See the Whole Picture Instead of the Parts
Why do most sports bettors analyze games with so much information overload that they lose sight of the overall direction of the game. The parts that are constantly used to uncover some relevant edge are grouped into a statistical pool of numbers and percentages. It goes on and on with no linkage except to form a path of assumption.
When Team A is 8 wins and 3 losses ATS (against the spread) on regular grass, does that type of information have any relevance. Team B is 7 wins and 2 losses over last 3 years on games played in November. These past statistical facts are no indication of future results. These statistics can extend beyond the realm of sanity with no end in sight. Do not assume an outcome based on hard cold percentages. Numbers and statistics can be misleading with no parameters for success. Any perceived value gained from short successful patterns are merely trends that do not stand the test of time – only in the short run.
Certain statistics, numbers and percentages do play a role when their priority ranks higher than some useless information. There are more meaningful numbers such as offensive and defensive rankings. When Team A is 30th in the league in pass defense, that is a helpful stat to know. However, when you get bogged down by matchups and injuries or weak outdated statistics, you lose sight of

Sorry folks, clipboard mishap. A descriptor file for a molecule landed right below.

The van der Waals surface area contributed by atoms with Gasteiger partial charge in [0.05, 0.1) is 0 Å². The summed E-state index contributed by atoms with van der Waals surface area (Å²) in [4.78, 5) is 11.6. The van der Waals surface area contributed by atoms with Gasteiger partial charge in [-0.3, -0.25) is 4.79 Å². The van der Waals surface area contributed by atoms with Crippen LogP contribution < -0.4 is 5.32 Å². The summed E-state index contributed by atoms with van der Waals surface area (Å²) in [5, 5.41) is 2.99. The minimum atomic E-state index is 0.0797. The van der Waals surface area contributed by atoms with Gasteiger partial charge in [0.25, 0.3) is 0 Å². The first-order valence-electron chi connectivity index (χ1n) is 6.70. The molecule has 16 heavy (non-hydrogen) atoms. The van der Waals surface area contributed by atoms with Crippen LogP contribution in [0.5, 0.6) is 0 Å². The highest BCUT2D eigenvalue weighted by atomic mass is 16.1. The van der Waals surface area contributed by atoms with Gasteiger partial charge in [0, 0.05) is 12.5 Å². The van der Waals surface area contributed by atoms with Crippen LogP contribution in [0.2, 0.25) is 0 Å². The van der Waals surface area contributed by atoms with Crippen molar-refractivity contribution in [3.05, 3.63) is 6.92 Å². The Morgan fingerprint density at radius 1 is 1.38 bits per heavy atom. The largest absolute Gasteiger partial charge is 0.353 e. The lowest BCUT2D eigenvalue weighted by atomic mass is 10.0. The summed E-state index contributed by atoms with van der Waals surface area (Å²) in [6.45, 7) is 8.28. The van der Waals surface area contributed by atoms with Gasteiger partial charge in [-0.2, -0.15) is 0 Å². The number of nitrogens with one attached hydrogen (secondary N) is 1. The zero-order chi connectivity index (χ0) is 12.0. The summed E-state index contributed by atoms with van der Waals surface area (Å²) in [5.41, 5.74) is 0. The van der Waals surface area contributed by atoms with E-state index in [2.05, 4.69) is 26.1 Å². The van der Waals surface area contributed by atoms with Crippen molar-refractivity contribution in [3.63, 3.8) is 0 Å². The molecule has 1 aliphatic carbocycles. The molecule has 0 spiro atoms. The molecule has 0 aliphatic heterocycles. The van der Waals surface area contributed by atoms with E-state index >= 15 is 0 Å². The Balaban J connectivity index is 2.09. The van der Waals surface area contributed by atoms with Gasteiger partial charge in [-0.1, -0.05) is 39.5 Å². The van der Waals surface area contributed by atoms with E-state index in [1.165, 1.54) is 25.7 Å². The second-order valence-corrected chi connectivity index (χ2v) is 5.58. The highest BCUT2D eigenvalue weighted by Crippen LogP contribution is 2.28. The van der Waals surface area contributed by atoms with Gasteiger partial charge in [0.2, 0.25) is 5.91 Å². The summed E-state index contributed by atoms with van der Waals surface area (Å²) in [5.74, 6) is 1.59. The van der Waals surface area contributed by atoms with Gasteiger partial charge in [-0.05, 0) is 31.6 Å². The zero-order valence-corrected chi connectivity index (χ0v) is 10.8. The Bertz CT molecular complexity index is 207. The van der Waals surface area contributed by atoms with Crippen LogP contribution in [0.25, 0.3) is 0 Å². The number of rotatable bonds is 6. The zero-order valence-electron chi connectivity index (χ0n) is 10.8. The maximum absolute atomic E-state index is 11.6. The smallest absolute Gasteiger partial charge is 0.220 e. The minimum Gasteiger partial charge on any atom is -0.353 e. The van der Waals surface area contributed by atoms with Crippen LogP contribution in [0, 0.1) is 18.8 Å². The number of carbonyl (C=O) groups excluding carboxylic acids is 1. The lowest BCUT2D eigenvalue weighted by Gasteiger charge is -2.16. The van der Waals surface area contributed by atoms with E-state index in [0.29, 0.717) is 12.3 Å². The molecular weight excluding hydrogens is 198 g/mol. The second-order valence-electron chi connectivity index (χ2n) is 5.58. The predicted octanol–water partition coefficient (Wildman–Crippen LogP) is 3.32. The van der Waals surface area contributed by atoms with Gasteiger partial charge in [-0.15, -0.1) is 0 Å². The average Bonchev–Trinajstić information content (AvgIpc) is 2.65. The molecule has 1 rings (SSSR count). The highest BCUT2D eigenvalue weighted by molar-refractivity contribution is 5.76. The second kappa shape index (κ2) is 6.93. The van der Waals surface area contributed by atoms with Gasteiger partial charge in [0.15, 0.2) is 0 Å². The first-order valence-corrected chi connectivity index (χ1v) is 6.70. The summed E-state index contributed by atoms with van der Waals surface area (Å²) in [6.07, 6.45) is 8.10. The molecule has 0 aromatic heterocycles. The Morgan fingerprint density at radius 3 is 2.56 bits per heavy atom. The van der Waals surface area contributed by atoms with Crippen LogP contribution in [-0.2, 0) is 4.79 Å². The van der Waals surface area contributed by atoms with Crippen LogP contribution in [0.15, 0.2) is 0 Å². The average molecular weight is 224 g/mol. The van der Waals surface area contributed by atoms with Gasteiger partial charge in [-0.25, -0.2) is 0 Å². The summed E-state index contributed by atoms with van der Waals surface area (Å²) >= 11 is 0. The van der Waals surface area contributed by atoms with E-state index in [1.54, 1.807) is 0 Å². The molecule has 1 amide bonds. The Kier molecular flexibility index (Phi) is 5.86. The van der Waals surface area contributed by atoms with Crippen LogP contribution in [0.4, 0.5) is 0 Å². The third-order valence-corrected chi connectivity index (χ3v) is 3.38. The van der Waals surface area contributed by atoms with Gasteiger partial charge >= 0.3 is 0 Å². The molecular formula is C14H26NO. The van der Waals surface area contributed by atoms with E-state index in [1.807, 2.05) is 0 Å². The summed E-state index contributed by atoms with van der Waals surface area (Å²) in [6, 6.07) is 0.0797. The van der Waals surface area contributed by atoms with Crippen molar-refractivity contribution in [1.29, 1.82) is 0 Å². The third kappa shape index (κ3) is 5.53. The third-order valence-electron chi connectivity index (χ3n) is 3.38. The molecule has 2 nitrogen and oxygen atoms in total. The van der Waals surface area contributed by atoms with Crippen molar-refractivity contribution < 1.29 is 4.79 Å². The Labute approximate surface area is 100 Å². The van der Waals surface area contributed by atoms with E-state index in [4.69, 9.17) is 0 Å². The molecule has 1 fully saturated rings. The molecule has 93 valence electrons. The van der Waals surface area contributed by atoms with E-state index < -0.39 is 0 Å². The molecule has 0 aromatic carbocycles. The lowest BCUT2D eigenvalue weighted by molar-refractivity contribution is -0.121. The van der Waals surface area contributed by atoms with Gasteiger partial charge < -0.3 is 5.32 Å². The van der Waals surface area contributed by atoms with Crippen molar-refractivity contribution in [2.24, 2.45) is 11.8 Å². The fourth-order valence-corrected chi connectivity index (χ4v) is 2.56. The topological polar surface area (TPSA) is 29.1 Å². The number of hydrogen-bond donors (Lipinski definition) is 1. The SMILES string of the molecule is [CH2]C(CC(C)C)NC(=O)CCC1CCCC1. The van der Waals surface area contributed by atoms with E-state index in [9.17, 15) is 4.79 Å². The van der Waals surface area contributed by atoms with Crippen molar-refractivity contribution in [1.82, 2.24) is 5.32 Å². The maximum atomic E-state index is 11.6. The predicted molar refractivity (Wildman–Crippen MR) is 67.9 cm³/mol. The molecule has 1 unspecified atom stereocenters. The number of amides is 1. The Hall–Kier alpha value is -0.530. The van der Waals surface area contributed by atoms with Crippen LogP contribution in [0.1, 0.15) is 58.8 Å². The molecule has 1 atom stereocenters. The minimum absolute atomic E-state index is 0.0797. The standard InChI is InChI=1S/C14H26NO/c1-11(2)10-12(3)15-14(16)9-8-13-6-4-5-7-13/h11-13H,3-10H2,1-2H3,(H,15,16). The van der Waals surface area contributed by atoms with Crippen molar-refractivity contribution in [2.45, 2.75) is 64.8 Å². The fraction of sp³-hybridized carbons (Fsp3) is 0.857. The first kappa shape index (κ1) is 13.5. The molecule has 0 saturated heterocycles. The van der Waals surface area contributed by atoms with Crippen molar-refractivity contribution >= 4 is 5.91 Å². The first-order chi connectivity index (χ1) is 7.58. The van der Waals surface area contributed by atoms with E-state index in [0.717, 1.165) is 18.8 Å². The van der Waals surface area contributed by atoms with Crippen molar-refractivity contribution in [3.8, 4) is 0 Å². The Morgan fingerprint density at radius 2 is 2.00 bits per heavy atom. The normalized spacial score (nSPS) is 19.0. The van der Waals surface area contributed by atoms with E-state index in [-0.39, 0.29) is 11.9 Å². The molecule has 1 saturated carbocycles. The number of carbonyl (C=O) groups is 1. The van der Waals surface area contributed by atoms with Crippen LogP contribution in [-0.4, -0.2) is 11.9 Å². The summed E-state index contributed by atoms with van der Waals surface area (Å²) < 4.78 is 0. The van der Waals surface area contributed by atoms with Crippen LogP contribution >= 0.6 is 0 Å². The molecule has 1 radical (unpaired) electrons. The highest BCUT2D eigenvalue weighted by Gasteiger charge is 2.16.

how the game will be decided. Do not lose your focus with too much data injection. Tunnel vision down a one way street keeps you off balance in your decision making process. Once you become too subjective based on data overload leading you on, you lose your objective thought process to successful handicapping.
Your intuition can be a valuable tool when you learn to read the line that the book thinks is the right number. When you love a certain game at say minus 3.5 points, let your intuition deal with your strong emotions or “impulsive selection”.
When your intuition asks why only minus 3.5 points when you had it at 5 to 6 points, then the line is telling you something about the game. You can read into it and go against your first impulse or just pass. Sometimes the best bet is no bet. I find this especially true when betting the over and under. Your first impulse is strong on the over with two offensive teams that play a low scoring game. How
many times has this happened to you. Learn to look the other way sometimes.
Remember you can`t win them all — you just need 55% and higher for a profit. Look beyond the spread and don`t become glued to a number. Sometimes the spread does not matter when the game is over — especially when a team dominates the outcome of the game. Visualize a team`s value in certain situational matchups and ignore the spread sometimes and go with that crystal clear feeling of a teams overall power to perform.
Bruce J Fraser writes for Fraser Publications
The author writes Ebooks and articles on the Sports betting industry at http://www.advancedbettingsystems.com
Fraser Publications operates a community based website at http://www.supporttemecula.com
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